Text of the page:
Kafka And Spark Streams: The happily ever after !!

Hi everyone, Today we are going to understand a bit about using the spark streaming to transform and transport data between Kafka topics.

The demand for stream processing is increasing every day. The reason is that often, processing big volumes of data is not enough. We need real-time processing of data especially when we need to handle continuously increasing volumes of data and also need to process it and maintain it as well.

Image result for let the data flow meme'

Recently, in one of our projects we faced such a requirement. Myself, being a newbie to Apache Spark, had only a little idea about what to do. So, I considered the best option to be the Apache Spark documentation. It did help me understand the basic concepts of Spark, about streaming and how to transport data using streams.

To give you a heads up, Spark Streaming is an extension of the core Spark API that enables scalable, high-throughput, fault-tolerant stream processing of live data streams.
It provides a high-level abstraction called discretized stream or DStream, which represents a continuous stream of data.
DStreams can be created either from input data streams from sources such as Kafka, Flume, and Kinesis, or by applying high-level operations on other DStreams. Internally, a DStream is represented as a sequence of RDDs(Resilient Distributed Dataset).

Although in Spark 2.0, structured streaming was introduced, still a lot of big companies use the D-streams (Discretized Stream) or what we call the original Spark Streams.

Image result for spark streaming meme
We were also a bit confused about the same, but after a lot of discussions, we decided to go with the D-Streams only as they seemed to be a more logical choice.

So our next step was integrating the Kafka with the spark streaming.

This is where our challenge began.  Using the help of the documentation, I started the coding journey.

  • The very first thing we require is a SparkConf object which loads defaults from system properties and the classpath.
    val conf = new SparkConf().setMaster("local[*]")
    .setAppName("SimpleDStreamExample")

    Note: the local[*] gives it access to all the available cores. It can be changed as per requirement.

  • The next important thing is the KafkaParams which is nothing but a Map[String, Object]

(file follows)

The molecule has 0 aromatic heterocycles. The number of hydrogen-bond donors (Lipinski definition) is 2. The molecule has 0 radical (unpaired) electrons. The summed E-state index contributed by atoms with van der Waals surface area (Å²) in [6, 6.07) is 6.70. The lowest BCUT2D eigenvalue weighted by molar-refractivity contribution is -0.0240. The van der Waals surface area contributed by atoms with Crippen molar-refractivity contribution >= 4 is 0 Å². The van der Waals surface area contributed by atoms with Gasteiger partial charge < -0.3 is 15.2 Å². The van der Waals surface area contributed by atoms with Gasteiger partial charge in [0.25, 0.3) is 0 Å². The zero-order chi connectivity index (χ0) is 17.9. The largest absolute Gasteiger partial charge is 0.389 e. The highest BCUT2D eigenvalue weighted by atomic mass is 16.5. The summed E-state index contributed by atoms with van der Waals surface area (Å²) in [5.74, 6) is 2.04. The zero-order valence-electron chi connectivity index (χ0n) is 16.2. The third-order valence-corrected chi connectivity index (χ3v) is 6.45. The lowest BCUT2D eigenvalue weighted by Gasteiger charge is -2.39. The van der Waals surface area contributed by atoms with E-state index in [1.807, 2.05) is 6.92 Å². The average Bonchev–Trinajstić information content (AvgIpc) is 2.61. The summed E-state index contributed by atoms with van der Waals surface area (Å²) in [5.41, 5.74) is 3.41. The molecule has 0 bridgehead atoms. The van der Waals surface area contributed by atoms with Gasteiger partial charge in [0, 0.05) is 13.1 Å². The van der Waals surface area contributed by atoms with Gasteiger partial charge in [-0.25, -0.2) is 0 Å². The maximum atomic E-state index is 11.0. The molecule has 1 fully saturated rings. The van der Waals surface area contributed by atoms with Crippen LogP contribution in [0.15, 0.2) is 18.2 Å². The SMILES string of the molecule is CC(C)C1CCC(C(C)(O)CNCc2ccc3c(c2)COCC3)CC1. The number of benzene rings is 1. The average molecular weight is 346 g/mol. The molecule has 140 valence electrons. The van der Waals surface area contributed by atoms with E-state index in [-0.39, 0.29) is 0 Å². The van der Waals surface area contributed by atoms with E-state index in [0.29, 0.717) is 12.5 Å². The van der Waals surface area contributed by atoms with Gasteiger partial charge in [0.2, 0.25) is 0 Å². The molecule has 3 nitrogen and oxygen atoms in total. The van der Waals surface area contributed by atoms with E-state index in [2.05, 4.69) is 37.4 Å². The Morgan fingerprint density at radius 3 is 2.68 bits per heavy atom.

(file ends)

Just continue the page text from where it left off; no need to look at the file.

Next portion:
val kafkaParams = Map[String, Object](
      "bootstrap.servers" -> "localhost:9092",
      "key.deserializer" -> classOf[StringDeserializer], 
    // used as i am using a string serializer for the input kafka topic
      "value.deserializer" -> classOf[StringDeserializer],
      "group.id" -> "spark-demo",
      "kafka.consumer.id" -> "kafka-consumer-01"
    )

    These are required by the input stream to know the whereabouts of the input data and how to fetch it.

  • Next, we require a StreamingContext that will take the SparkConf as one of the arguments :
    val ssc = new StreamingContext(conf, Seconds(1))
  • Once we are through with the StreamingContext, we now require an input stream that will actually stream the data (requires the KafkaParams)
    val inputStream = KafkaUtils.createDirectStream(ssc,
      PreferConsistent, Subscribe[String, String](Array(inputTopic), kafkaParams))

    This stream now contains the consumer records,i.e the records from the input topic.

    Here I am not playing with maintaining the state or checkpointing because that is a very different topic which has no reference here and also you can separately integrate it as well.

  • Once we have got the inputStream,  we can perform our required operations on that stream (operations like flatMap, map, filter etc) to get yourself a processed stream i.e the stream now contains the modified/transformed data.
    val processedStream = inputStream.map(record => record.value) //Any operation can be performed here.
    
      //checking the batches for data
    processedStream.print()
  • Once you are done with the operations, you will get a processedStream, which we now need to store in an output Kafka topic. Now, this is where I was not sure. I went through a lot of blogs but couldn’t find any decent solution for the same. But finally, after a lot of digging, I found a simple solution.
    rdd.foreach {
      case data: String => {
        val message = new ProducerRecord[String, String](outputTopic, data)
        producer.send(message).get().toString
      }
    })
    
    //producer here is the new producer  and the outputTopic is the Kafka topic where we need to store the processed data
  • Finally, your messages in the processed stream will be added to the output Kafka topic using the producer in the above case.

A piece of Cake. Right?

Image result for easy meme

We have also added our code for reference which you can find here: StreamingKafkaDataWithSpark

To Know more about the Spark Streaming and its integration with Kafka you can refer to the Apache Spark  Streaming Guide for Kafka integration.

In this blog, we tried to understand how we can use Spark Streaming to stream data between Kafka topics.
I hope you enjoyed reading this article. Stay tuned for more.  🙂

 


 

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Written by 

Anmol Sarna is a software consultant having more than 1.5 years of experience. He likes to explore new technologies and trends in the IT world. His hobbies include playing football, watching Hollywood movies and he also loves to travel and explore new places. Anmol is familiar with programming languages such as Java, Scala, C, C++, HTML and he is currently working on reactive technologies like Scala, Cassandra, Lagom, Akka, Spark and Kafka.

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